Japanese stocks rose as investors weighed economic data and as oil prices slid after OPEC took no action to ease a global supply glut.
The Topix gained 0.5 percent to 1,398.10 as of 9:01 a.m. in Tokyo, with all but three of its 33 industry groups rising. The measure is headed for 0.2 percent loss this week and a 4.8 percent gain in November. The Nikkei 225 Stock Average added 0.5 percent to 17,330.84 today. The yen fell 0.1 percent to 117.88 per dollar, weakening for the first day in four.
Reports in Tokyo today showed Japans consumer prices rose 2.9 percent from a year earlier in October, slowing for a third straight month, while household spending dropped 4 percent. The jobless rate dropped to 3.5 percent from 3.6 percent, while retail sales unexpectedly declined 1.4 percent from September and industrial production rose 0.2 percent on the month, beating estimates for a 0.6 percent contraction.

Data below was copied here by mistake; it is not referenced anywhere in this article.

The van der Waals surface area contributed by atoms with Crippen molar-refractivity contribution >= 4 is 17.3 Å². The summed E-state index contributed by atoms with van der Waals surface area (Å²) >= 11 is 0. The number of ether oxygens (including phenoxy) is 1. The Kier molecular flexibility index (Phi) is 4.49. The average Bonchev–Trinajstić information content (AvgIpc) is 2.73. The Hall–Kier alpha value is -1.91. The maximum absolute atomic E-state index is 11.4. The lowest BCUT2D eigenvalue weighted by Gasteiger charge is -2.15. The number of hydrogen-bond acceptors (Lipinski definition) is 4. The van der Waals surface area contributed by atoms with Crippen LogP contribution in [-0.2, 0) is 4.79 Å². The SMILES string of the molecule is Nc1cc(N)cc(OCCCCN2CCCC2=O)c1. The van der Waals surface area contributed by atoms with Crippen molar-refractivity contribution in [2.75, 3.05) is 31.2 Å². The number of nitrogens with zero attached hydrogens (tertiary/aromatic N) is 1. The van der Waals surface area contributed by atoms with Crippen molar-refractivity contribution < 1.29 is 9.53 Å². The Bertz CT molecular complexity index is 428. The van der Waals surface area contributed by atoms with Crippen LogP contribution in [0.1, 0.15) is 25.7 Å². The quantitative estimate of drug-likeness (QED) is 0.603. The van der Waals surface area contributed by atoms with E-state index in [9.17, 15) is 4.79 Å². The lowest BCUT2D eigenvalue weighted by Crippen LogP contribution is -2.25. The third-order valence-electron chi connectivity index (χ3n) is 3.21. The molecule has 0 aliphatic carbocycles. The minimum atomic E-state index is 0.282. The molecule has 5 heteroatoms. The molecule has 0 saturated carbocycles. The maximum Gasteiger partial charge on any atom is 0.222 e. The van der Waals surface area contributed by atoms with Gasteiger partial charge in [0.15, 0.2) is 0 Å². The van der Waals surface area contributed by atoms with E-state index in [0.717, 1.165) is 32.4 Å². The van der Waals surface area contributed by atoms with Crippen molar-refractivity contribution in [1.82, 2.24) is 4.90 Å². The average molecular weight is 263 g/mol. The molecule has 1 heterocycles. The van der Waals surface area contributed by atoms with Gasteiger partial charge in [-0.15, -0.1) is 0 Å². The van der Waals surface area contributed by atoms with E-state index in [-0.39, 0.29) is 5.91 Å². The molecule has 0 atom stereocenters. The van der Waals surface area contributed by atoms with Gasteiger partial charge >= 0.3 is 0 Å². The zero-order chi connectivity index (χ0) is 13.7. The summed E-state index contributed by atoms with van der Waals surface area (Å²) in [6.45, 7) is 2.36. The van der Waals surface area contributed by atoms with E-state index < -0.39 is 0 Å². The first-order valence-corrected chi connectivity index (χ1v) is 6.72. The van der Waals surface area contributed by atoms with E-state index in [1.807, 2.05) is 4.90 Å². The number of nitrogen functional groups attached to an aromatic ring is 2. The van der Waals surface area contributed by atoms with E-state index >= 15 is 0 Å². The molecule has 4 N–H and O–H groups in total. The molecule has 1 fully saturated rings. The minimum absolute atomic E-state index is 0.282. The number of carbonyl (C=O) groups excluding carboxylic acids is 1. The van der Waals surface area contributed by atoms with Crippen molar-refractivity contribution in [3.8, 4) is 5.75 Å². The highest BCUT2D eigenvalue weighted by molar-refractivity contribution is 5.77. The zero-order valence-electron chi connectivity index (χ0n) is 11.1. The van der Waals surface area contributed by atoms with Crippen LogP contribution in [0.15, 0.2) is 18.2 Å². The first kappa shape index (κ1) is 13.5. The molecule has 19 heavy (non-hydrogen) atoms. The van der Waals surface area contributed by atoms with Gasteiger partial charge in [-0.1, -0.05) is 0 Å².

West Texas Intermediate crude tumbled 6.3 percent to $69.05 a barrel in electronic trading, and Brent fell to the lowest since 2010. The Organization of Petroleum Exporting Countries maintained its production ceiling of 30 million barrels a day at a meeting in Vienna, resisting calls from Venezuela that a supply cut was needed to stem the rout that has sent oil prices into a bear market this year.
Through yesterday, the Topix is up 18 percent from an Oct. 17 low after the central bank added to quantitative easing and the $1.1 trillion pension fund pledged to buy more shares.